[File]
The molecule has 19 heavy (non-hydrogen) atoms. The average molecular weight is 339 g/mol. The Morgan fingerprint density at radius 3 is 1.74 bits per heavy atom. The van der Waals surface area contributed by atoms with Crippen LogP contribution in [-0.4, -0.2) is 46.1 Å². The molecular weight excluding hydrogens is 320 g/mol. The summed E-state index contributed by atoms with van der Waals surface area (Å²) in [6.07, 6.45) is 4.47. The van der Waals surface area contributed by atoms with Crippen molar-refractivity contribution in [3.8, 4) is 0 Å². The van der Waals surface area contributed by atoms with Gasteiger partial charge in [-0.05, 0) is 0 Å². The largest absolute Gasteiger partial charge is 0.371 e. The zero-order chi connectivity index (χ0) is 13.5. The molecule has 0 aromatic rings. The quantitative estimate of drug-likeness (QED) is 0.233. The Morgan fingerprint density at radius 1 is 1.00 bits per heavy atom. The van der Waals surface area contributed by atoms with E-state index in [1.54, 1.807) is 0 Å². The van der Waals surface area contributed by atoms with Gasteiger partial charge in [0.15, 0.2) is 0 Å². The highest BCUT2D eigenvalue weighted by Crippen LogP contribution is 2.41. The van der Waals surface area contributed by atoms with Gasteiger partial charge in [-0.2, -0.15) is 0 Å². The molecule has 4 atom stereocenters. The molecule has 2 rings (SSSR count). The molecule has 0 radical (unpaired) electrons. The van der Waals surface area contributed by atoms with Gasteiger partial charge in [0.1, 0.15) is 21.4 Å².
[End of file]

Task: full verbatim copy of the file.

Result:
The molecule has 19 heavy (non-hydrogen) atoms. The average molecular weight is 339 g/mol. The Morgan fingerprint density at radius 3 is 1.74 bits per heavy atom. The van der Waals surface area contributed by atoms with Crippen LogP contribution in [-0.4, -0.2) is 46.1 Å². The molecular weight excluding hydrogens is 320 g/mol. The summed E-state index contributed by atoms with van der Waals surface area (Å²) in [6.07, 6.45) is 4.47. The van der Waals surface area contributed by atoms with Crippen molar-refractivity contribution in [3.8, 4) is 0 Å². The van der Waals surface area contributed by atoms with Gasteiger partial charge in [-0.05, 0) is 0 Å². The largest absolute Gasteiger partial charge is 0.371 e. The zero-order chi connectivity index (χ0) is 13.5. The molecule has 0 aromatic rings. The quantitative estimate of drug-likeness (QED) is 0.233. The Morgan fingerprint density at radius 1 is 1.00 bits per heavy atom. The van der Waals surface area contributed by atoms with E-state index in [1.54, 1.807) is 0 Å². The van der Waals surface area contributed by atoms with Gasteiger partial charge in [0.15, 0.2) is 0 Å². The highest BCUT2D eigenvalue weighted by Crippen LogP contribution is 2.41. The van der Waals surface area contributed by atoms with Gasteiger partial charge in [-0.2, -0.15) is 0 Å². The molecule has 4 atom stereocenters. The molecule has 2 rings (SSSR count). The molecule has 0 radical (unpaired) electrons. The van der Waals surface area contributed by atoms with Gasteiger partial charge in [0.1, 0.15) is 21.4 Å².